Lenton estimated BECCS could scale to 10 GtC/yr by 2100 and I think that remains pretty robust, but the BECCS model cannot be based on monoculture plantation forestry or it would be an ecological disaster, and the CCS part would need to come up with better alternatives than the present gas-transport and injection models, such as biochar. There is some promising work now on CO2-based concrete and CO2-based ethanol that could help.
[RWL9:   I might say it differently - that we must annually take out much more carbon/CO2 than we insert from fossil sources.  Putting in CO2 from plants to the atmosphere is no problem.  And we also have to be thinking about CH4 and N2O. - and biochar has a role for these also.

Which is another aspect overlooked by the 2010 Lenton paper.

Frank Strie writes:

When it comes to organic feedstock / woody / carbon rich biomass there is a huge amount of unloved biomass...

[AB 4: I agree Frank, with a nod to Kathleen Draper for coining that phrase. The amount of unloved biomass seems to grow by the year, but represents a vast untapped potential if we just give it a little love.

- Albert

BURN: Igniting a Drawdown Solution to Reverse Climate Change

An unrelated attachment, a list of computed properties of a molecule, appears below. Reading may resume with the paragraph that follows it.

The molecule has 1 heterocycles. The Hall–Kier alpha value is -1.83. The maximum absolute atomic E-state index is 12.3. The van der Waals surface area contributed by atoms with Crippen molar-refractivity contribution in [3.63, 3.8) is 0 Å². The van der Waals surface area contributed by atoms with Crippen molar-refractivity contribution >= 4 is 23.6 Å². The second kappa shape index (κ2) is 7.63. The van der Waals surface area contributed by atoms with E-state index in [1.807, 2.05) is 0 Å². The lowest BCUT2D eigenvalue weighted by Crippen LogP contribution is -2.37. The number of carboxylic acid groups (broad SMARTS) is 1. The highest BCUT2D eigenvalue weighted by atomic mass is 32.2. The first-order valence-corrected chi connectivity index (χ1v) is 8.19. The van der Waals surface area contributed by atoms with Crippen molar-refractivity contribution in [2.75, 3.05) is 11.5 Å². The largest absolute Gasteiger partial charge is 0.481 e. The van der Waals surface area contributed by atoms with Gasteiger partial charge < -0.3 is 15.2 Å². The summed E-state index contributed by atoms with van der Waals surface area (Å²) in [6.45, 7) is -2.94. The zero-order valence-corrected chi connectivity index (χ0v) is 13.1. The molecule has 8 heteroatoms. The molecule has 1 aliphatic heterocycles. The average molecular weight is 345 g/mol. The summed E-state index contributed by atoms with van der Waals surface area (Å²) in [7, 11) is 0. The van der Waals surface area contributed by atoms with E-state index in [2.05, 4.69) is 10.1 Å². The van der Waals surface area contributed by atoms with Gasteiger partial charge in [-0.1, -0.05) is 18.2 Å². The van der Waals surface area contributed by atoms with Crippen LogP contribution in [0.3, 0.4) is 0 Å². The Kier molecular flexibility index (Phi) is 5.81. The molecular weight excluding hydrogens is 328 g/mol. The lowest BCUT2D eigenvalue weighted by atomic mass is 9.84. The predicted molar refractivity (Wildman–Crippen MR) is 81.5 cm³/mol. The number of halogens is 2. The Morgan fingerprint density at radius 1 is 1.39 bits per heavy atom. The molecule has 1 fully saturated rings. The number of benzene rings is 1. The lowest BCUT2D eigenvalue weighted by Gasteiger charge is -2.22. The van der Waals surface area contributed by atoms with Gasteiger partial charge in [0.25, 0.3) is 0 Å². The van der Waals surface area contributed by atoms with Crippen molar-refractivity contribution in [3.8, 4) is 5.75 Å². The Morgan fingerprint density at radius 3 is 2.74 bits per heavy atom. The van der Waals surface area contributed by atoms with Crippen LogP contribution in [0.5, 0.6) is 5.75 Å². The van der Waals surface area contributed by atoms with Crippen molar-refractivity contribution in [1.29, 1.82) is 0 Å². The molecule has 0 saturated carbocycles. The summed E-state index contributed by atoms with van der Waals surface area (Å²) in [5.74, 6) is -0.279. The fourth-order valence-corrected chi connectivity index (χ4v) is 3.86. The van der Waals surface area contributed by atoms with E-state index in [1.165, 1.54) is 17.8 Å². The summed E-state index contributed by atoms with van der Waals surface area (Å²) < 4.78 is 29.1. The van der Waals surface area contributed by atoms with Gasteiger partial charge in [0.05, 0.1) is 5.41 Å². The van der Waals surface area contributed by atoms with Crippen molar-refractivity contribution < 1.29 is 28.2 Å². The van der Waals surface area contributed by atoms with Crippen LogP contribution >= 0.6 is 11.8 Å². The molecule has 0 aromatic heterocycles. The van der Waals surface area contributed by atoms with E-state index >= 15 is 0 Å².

now in paperback, Kindle, and audiobook
Global Village Institute for Appropriate Technology
Summertown TN 38483-0090
_._,_._,_

Cool Lab Belize Project Office
Gonzalo Guerrero 5
Holbox, Q.R. 77310 México
52-998-116-5532
albert@...


ALAN PAGE
 

Hi Albert,
IMHO, the discussion of carbon dioxide reduction as a major goal may turn out to be an unfortunate choice for motivation of system choice. There are changes happening slowly in the IPCC models that recognize increasing amounts of variability from beyond Earth which are completely out of living man/woman control and not related to their day to day choices. The declining Earth polar magnetic shield are well described at <SuspiciousObservers.com> as are the various climate forcing factors. They offer the following simple equation: Climate Effects= People Effects + Natural Effects. They show that early modelers took the value of solar irradiance as the most prominent Natural Effect and found that it was extremely stable +/- ~0.01% and therefore lumped all of the power for Climate change on the People side of the equation. Ben Davidson shows that there are many other solar and beyond solar sources of energy input that are both very strong +/-10,000 % and very variable.

They also look at the data of long term climate change and show that we truly are at the tip of what has been a climatic turning point in each of the past 5+ 100,000 year periods. This does not mean that there is specifically any immediate plunge in temperature likely, but when taken together with the potential for imminent pole reversal, declining magnetic shield strength, regular development of solar flares, coronal mass ejections, and larger periodic solar events as well as analysis of energy content of regions of space where this solar system is about to travel through .... it does not look like the long term view (if the equation above was incorrectly solved when forming the climate models now used to test the impacts of people choices) is going to be helped by focusing on the reduction of a minor component of the problem  - the People Effects.